The point of an infographic is to use visual cues to convey information more clearly and readily than would be possible using text alone. Great infographics can be absurdly simple or dizzyingly complex, so long as they’re intelligible and coherent.
The Internet has democratized many things, for better and for worse. So far, the democratization of infographics has been for worse.
Many are utterly pointless, amounting to little more than a bunch of bullet points dressed up with ugly colors. Others are simply inane, applying bar charts and pie charts seemingly at random to answer questions that no one was asking in the first place.
Still others are so bewildering as to make one yearn for a good old block of text instead. But to me, the most galling of all are those that imply some sort of relationship or equivalence between a bunch of numbers that have almost nothing to do with one another.
In many cases, they leave you with a poorer understanding of the topic at hand than you possessed before you read them.
Getty is promoting their media with this infographic of how to create transmedia in five steps.
The five step approach, as they summarize in their interactive site, consists of:
Getty then offers the elements of images, sound, video and editorial (for those interested in creating stories that intersect or are built from real life) at the bottom of the landing page.
Take a look at their infographic and see if it inspires you to think like a transmedia storyteller.
Data visualization and art combine in EMISSIONS: Images from the Mixing Layer, a two-part exhibition at Cooper Union that rejects the use of natural gas as a sustainable form of energy.
Independent methane data company Gas Safety Inc. were commissioned to measure the levels of methane gas emissions throughout Manhattan and found severe leakage throughout Manhattan’s four thousand miles of aging gas lines, some dating to the 1800s.
The result is a data visualization map that shows tall methane leakages, in red, all over Manhattan and rising high into the atmosphere.
'Humans are good at a lot of things, but putting time in perspective is not one of them. It's not our fault - the span of time in human history, and even more so in natural history, are so vast compared to the span of our life and recent history that it's almost impossible to get a handle on it.'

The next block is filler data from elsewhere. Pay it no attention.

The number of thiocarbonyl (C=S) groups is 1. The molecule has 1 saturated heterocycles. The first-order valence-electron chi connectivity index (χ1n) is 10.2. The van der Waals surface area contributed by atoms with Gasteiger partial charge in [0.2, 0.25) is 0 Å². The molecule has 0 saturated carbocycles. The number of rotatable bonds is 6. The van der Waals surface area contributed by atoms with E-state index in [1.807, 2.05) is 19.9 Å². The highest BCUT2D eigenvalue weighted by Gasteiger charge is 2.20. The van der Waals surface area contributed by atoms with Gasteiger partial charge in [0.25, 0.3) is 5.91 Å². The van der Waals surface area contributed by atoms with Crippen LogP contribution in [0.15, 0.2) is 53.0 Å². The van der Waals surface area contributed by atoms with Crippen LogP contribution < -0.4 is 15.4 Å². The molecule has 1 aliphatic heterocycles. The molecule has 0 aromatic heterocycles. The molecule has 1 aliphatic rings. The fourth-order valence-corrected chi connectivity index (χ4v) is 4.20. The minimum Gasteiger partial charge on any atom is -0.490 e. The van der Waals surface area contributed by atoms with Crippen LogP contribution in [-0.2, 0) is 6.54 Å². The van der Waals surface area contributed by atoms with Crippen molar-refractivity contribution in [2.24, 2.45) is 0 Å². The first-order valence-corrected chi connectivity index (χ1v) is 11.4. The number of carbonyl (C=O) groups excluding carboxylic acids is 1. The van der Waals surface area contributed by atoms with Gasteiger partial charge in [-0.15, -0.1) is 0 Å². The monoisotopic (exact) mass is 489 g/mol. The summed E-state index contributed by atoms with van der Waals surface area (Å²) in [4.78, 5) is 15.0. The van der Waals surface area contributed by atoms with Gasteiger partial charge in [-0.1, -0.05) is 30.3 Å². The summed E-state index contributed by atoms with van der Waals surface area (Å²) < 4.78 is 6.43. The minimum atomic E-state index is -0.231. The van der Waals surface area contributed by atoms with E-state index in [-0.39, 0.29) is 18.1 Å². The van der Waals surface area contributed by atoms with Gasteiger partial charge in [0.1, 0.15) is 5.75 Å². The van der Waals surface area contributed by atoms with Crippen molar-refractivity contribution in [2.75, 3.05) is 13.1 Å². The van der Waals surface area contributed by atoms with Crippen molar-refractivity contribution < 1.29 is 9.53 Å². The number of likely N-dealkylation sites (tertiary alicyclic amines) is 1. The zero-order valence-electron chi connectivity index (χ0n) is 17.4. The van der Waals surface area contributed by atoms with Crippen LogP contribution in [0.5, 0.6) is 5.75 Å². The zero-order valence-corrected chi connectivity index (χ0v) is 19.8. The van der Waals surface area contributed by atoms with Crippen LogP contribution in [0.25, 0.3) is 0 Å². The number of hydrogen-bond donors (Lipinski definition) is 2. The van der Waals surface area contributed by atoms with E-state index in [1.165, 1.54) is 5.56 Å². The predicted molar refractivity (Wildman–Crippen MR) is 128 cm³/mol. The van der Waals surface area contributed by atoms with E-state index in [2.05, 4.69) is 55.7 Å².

View the information sources and data here.
A data visualization challenge has released the longlist of selected projects: the Kantar Information Is Beautiful Awards, set up in 2012 by journalist David McCandless, in collaboration with Aziz Kami, Creative Director at Kantar.
In this second edition, there were 5 categories (data visualization, Interactive, motion graphics, Infographics and tools) and we decided to dedicate this edition of Interactive Inspiration to some of the projects selected precisely in the Interactive category...
(more at the link)
DataViva, a project developed in part by Media Lab professor Csar Hidalgo, aims to make a wide swath of government economic data usable with a series of visualization apps.
In the four years since the U.S. government created data.gov, the first national repository for open data, more than 400,000 datasets are available online from 175 agencies. Governments all over the world have taken steps to make data more transparent and available. But in practice, much of that data--accessible as spreadsheets through sites like data.gov--is incomprehensible to the average person.
DataViva offers web apps that turn those spreadsheets into something more comprehensible for the average user. The site, which officially launched last week, has lofty goals: to visualize data encompassing the entire Brazilian economy over the last decade, with more than 100 million interactive visualizations that can be created at the touch of a button in a series of apps. The future of open government isn't just dumping raw datasets onto a server: It's also about making those datasets digestible for a less data-savvy public.
As part of their rebranding project, non-profit Free Arts NYC asked 45 top creatives to design a letter or symbol to create a font to be used in its new branding.
A visual taxonomy of lives and literary greatness.
In this graphic analysis originally published in Italy’s La Lettura and adapted in English exclusively for Brain Pickings, the data visualization team at Accurat set out to quantify the genius behind the most acclaimed fiction of the twentieth century.
Using the Modern Library ranking of the best English novels published between 1900 and 1999, as well as several data sets of biographical information, they visualized the timespan between each author’s debut work and the publication of his or her novel(s) included in the ranking.